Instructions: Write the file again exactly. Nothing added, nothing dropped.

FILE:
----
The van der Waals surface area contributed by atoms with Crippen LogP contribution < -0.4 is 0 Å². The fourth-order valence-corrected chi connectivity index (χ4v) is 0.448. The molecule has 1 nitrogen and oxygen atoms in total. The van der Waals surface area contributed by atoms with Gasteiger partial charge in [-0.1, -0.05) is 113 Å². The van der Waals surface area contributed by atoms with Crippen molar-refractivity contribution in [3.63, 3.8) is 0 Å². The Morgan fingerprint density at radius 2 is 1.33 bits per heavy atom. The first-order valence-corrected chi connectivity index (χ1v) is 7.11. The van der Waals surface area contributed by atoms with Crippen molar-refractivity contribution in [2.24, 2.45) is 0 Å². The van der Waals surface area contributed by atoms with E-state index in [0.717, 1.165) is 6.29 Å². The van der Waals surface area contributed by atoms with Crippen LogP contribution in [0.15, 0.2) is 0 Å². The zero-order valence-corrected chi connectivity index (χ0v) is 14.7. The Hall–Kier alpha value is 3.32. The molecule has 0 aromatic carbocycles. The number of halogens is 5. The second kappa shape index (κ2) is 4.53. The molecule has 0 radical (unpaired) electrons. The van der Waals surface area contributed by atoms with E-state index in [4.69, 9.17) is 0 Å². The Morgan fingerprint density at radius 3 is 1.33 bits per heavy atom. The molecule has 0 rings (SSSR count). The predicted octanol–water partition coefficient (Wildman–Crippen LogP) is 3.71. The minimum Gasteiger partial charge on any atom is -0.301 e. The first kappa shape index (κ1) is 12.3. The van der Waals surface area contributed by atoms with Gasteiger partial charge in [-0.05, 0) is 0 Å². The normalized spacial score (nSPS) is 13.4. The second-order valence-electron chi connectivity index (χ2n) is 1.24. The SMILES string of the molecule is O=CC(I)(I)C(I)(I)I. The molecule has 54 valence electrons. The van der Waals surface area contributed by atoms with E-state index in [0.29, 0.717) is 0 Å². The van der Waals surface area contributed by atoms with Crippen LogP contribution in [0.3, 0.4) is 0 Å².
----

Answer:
The van der Waals surface area contributed by atoms with Crippen LogP contribution < -0.4 is 0 Å². The fourth-order valence-corrected chi connectivity index (χ4v) is 0.448. The molecule has 1 nitrogen and oxygen atoms in total. The van der Waals surface area contributed by atoms with Gasteiger partial charge in [-0.1, -0.05) is 113 Å². The van der Waals surface area contributed by atoms with Crippen molar-refractivity contribution in [3.63, 3.8) is 0 Å². The Morgan fingerprint density at radius 2 is 1.33 bits per heavy atom. The first-order valence-corrected chi connectivity index (χ1v) is 7.11. The van der Waals surface area contributed by atoms with Crippen molar-refractivity contribution in [2.24, 2.45) is 0 Å². The van der Waals surface area contributed by atoms with E-state index in [0.717, 1.165) is 6.29 Å². The van der Waals surface area contributed by atoms with Crippen LogP contribution in [0.15, 0.2) is 0 Å². The zero-order valence-corrected chi connectivity index (χ0v) is 14.7. The Hall–Kier alpha value is 3.32. The molecule has 0 aromatic carbocycles. The number of halogens is 5. The second kappa shape index (κ2) is 4.53. The molecule has 0 radical (unpaired) electrons. The van der Waals surface area contributed by atoms with E-state index in [4.69, 9.17) is 0 Å². The Morgan fingerprint density at radius 3 is 1.33 bits per heavy atom. The molecule has 0 rings (SSSR count). The predicted octanol–water partition coefficient (Wildman–Crippen LogP) is 3.71. The minimum Gasteiger partial charge on any atom is -0.301 e. The first kappa shape index (κ1) is 12.3. The van der Waals surface area contributed by atoms with Gasteiger partial charge in [-0.05, 0) is 0 Å². The normalized spacial score (nSPS) is 13.4. The second-order valence-electron chi connectivity index (χ2n) is 1.24. The SMILES string of the molecule is O=CC(I)(I)C(I)(I)I. The molecule has 54 valence electrons. The van der Waals surface area contributed by atoms with E-state index in [0.29, 0.717) is 0 Å². The van der Waals surface area contributed by atoms with Crippen LogP contribution in [0.3, 0.4) is 0 Å².